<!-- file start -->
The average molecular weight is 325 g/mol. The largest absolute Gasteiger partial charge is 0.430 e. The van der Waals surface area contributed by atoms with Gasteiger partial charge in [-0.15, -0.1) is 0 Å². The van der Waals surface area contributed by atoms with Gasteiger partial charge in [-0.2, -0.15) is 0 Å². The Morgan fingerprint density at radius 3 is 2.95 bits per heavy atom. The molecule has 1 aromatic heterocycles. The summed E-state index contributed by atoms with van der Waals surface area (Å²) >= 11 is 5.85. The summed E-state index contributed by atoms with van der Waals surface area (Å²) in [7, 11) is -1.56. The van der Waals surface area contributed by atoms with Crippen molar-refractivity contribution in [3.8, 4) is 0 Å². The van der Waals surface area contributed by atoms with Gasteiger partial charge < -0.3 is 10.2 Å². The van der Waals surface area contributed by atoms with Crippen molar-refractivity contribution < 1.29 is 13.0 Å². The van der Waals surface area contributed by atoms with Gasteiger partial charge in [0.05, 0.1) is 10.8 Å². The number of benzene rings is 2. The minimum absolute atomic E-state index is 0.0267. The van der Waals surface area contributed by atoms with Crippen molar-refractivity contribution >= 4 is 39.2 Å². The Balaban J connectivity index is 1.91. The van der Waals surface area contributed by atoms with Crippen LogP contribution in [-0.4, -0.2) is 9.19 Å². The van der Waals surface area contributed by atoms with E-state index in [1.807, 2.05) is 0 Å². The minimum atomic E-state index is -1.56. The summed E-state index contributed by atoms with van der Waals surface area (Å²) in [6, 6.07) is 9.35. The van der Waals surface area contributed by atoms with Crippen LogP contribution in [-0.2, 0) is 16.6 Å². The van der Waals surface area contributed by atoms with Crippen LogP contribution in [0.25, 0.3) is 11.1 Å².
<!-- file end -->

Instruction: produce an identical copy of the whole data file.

The average molecular weight is 325 g/mol. The largest absolute Gasteiger partial charge is 0.430 e. The van der Waals surface area contributed by atoms with Gasteiger partial charge in [-0.15, -0.1) is 0 Å². The van der Waals surface area contributed by atoms with Gasteiger partial charge in [-0.2, -0.15) is 0 Å². The Morgan fingerprint density at radius 3 is 2.95 bits per heavy atom. The molecule has 1 aromatic heterocycles. The summed E-state index contributed by atoms with van der Waals surface area (Å²) >= 11 is 5.85. The summed E-state index contributed by atoms with van der Waals surface area (Å²) in [7, 11) is -1.56. The van der Waals surface area contributed by atoms with Crippen molar-refractivity contribution in [3.8, 4) is 0 Å². The van der Waals surface area contributed by atoms with Gasteiger partial charge < -0.3 is 10.2 Å². The van der Waals surface area contributed by atoms with Crippen molar-refractivity contribution < 1.29 is 13.0 Å². The van der Waals surface area contributed by atoms with Gasteiger partial charge in [0.05, 0.1) is 10.8 Å². The number of benzene rings is 2. The minimum absolute atomic E-state index is 0.0267. The van der Waals surface area contributed by atoms with Crippen molar-refractivity contribution >= 4 is 39.2 Å². The Balaban J connectivity index is 1.91. The van der Waals surface area contributed by atoms with Crippen LogP contribution in [-0.4, -0.2) is 9.19 Å². The van der Waals surface area contributed by atoms with E-state index in [1.807, 2.05) is 0 Å². The minimum atomic E-state index is -1.56. The summed E-state index contributed by atoms with van der Waals surface area (Å²) in [6, 6.07) is 9.35. The van der Waals surface area contributed by atoms with Crippen LogP contribution in [-0.2, 0) is 16.6 Å². The van der Waals surface area contributed by atoms with Crippen LogP contribution in [0.25, 0.3) is 11.1 Å².